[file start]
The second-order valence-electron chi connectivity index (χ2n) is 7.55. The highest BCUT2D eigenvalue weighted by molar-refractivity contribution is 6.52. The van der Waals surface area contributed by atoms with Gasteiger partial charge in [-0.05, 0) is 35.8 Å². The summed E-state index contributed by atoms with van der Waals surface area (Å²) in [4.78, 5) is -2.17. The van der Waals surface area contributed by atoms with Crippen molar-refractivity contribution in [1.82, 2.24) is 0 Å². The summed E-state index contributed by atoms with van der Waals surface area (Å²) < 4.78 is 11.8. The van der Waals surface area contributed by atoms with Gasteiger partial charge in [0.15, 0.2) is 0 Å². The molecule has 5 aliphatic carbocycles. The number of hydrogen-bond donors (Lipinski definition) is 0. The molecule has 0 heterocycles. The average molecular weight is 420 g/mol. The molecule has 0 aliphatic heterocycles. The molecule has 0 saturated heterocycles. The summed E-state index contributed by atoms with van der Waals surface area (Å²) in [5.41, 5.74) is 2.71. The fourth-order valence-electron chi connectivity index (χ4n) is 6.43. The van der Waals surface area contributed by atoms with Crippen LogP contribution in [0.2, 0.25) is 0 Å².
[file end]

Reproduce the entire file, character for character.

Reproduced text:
The second-order valence-electron chi connectivity index (χ2n) is 7.55. The highest BCUT2D eigenvalue weighted by molar-refractivity contribution is 6.52. The van der Waals surface area contributed by atoms with Gasteiger partial charge in [-0.05, 0) is 35.8 Å². The summed E-state index contributed by atoms with van der Waals surface area (Å²) in [4.78, 5) is -2.17. The van der Waals surface area contributed by atoms with Crippen molar-refractivity contribution in [1.82, 2.24) is 0 Å². The summed E-state index contributed by atoms with van der Waals surface area (Å²) < 4.78 is 11.8. The van der Waals surface area contributed by atoms with Gasteiger partial charge in [0.15, 0.2) is 0 Å². The molecule has 5 aliphatic carbocycles. The number of hydrogen-bond donors (Lipinski definition) is 0. The molecule has 0 heterocycles. The average molecular weight is 420 g/mol. The molecule has 0 aliphatic heterocycles. The molecule has 0 saturated heterocycles. The summed E-state index contributed by atoms with van der Waals surface area (Å²) in [5.41, 5.74) is 2.71. The fourth-order valence-electron chi connectivity index (χ4n) is 6.43. The van der Waals surface area contributed by atoms with Crippen LogP contribution in [0.2, 0.25) is 0 Å².